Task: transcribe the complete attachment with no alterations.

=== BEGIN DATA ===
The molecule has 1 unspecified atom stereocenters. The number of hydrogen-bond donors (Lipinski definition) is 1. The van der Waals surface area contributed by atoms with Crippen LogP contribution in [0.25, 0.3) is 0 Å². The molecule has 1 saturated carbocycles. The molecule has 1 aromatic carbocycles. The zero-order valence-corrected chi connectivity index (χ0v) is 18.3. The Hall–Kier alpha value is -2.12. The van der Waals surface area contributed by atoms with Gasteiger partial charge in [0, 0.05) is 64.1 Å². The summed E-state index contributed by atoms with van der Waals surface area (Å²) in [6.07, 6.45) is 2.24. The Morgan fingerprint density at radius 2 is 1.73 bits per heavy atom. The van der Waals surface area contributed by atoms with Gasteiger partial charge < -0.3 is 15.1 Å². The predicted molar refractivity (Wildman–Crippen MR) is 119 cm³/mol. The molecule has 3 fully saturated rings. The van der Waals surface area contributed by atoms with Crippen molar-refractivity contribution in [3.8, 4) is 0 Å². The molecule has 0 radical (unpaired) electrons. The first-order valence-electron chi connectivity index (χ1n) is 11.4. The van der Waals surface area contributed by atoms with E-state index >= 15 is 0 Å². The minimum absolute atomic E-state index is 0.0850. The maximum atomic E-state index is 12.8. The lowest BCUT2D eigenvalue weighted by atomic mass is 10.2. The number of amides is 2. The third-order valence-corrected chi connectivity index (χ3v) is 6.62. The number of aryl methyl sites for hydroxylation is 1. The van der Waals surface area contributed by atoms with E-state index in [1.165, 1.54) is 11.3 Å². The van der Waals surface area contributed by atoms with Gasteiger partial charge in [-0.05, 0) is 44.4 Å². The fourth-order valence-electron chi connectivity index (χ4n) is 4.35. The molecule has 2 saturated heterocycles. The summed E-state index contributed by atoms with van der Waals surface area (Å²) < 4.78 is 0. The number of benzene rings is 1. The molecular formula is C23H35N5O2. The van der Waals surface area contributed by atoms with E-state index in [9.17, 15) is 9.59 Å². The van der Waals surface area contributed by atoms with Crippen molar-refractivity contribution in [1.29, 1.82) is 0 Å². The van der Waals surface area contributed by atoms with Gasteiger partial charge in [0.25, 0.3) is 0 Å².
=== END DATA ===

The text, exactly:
The molecule has 1 unspecified atom stereocenters. The number of hydrogen-bond donors (Lipinski definition) is 1. The van der Waals surface area contributed by atoms with Crippen LogP contribution in [0.25, 0.3) is 0 Å². The molecule has 1 saturated carbocycles. The molecule has 1 aromatic carbocycles. The zero-order valence-corrected chi connectivity index (χ0v) is 18.3. The Hall–Kier alpha value is -2.12. The van der Waals surface area contributed by atoms with Gasteiger partial charge in [0, 0.05) is 64.1 Å². The summed E-state index contributed by atoms with van der Waals surface area (Å²) in [6.07, 6.45) is 2.24. The Morgan fingerprint density at radius 2 is 1.73 bits per heavy atom. The van der Waals surface area contributed by atoms with Gasteiger partial charge < -0.3 is 15.1 Å². The predicted molar refractivity (Wildman–Crippen MR) is 119 cm³/mol. The molecule has 3 fully saturated rings. The van der Waals surface area contributed by atoms with Crippen molar-refractivity contribution in [3.8, 4) is 0 Å². The molecule has 0 radical (unpaired) electrons. The first-order valence-electron chi connectivity index (χ1n) is 11.4. The van der Waals surface area contributed by atoms with E-state index >= 15 is 0 Å². The minimum absolute atomic E-state index is 0.0850. The maximum atomic E-state index is 12.8. The lowest BCUT2D eigenvalue weighted by atomic mass is 10.2. The number of amides is 2. The third-order valence-corrected chi connectivity index (χ3v) is 6.62. The number of aryl methyl sites for hydroxylation is 1. The van der Waals surface area contributed by atoms with E-state index in [1.165, 1.54) is 11.3 Å². The van der Waals surface area contributed by atoms with Gasteiger partial charge in [-0.05, 0) is 44.4 Å². The fourth-order valence-electron chi connectivity index (χ4n) is 4.35. The molecule has 2 saturated heterocycles. The summed E-state index contributed by atoms with van der Waals surface area (Å²) < 4.78 is 0. The number of benzene rings is 1. The molecular formula is C23H35N5O2. The van der Waals surface area contributed by atoms with E-state index in [9.17, 15) is 9.59 Å². The van der Waals surface area contributed by atoms with Crippen molar-refractivity contribution in [1.29, 1.82) is 0 Å². The van der Waals surface area contributed by atoms with Gasteiger partial charge in [0.25, 0.3) is 0 Å².